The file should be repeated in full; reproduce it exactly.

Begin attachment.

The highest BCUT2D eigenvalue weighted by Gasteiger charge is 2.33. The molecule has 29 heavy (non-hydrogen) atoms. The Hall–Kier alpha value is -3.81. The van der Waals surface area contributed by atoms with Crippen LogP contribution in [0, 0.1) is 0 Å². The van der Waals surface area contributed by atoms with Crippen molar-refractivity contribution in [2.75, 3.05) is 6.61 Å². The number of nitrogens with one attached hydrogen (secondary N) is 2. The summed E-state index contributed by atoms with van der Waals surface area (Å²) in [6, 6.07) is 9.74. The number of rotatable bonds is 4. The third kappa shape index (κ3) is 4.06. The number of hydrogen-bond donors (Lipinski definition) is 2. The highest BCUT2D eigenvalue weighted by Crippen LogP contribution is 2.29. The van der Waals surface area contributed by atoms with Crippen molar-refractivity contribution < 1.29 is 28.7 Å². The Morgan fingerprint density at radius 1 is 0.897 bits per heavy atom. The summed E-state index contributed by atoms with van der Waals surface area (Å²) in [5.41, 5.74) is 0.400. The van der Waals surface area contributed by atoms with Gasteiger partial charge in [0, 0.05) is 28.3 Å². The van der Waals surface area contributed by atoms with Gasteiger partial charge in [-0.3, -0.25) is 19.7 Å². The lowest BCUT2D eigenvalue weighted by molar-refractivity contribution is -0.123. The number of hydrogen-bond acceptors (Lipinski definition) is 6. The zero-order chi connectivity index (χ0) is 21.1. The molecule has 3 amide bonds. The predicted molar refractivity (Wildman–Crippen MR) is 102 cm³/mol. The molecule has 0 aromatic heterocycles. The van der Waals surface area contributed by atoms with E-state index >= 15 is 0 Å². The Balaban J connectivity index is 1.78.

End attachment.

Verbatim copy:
The highest BCUT2D eigenvalue weighted by Gasteiger charge is 2.33. The molecule has 29 heavy (non-hydrogen) atoms. The Hall–Kier alpha value is -3.81. The van der Waals surface area contributed by atoms with Crippen LogP contribution in [0, 0.1) is 0 Å². The van der Waals surface area contributed by atoms with Crippen molar-refractivity contribution in [2.75, 3.05) is 6.61 Å². The number of nitrogens with one attached hydrogen (secondary N) is 2. The summed E-state index contributed by atoms with van der Waals surface area (Å²) in [6, 6.07) is 9.74. The number of rotatable bonds is 4. The third kappa shape index (κ3) is 4.06. The number of hydrogen-bond donors (Lipinski definition) is 2. The highest BCUT2D eigenvalue weighted by Crippen LogP contribution is 2.29. The van der Waals surface area contributed by atoms with Crippen molar-refractivity contribution < 1.29 is 28.7 Å². The Morgan fingerprint density at radius 1 is 0.897 bits per heavy atom. The summed E-state index contributed by atoms with van der Waals surface area (Å²) in [5.41, 5.74) is 0.400. The van der Waals surface area contributed by atoms with Gasteiger partial charge in [0, 0.05) is 28.3 Å². The van der Waals surface area contributed by atoms with Gasteiger partial charge in [-0.3, -0.25) is 19.7 Å². The lowest BCUT2D eigenvalue weighted by molar-refractivity contribution is -0.123. The number of hydrogen-bond acceptors (Lipinski definition) is 6. The zero-order chi connectivity index (χ0) is 21.1. The molecule has 3 amide bonds. The predicted molar refractivity (Wildman–Crippen MR) is 102 cm³/mol. The molecule has 0 aromatic heterocycles. The van der Waals surface area contributed by atoms with E-state index >= 15 is 0 Å². The Balaban J connectivity index is 1.78.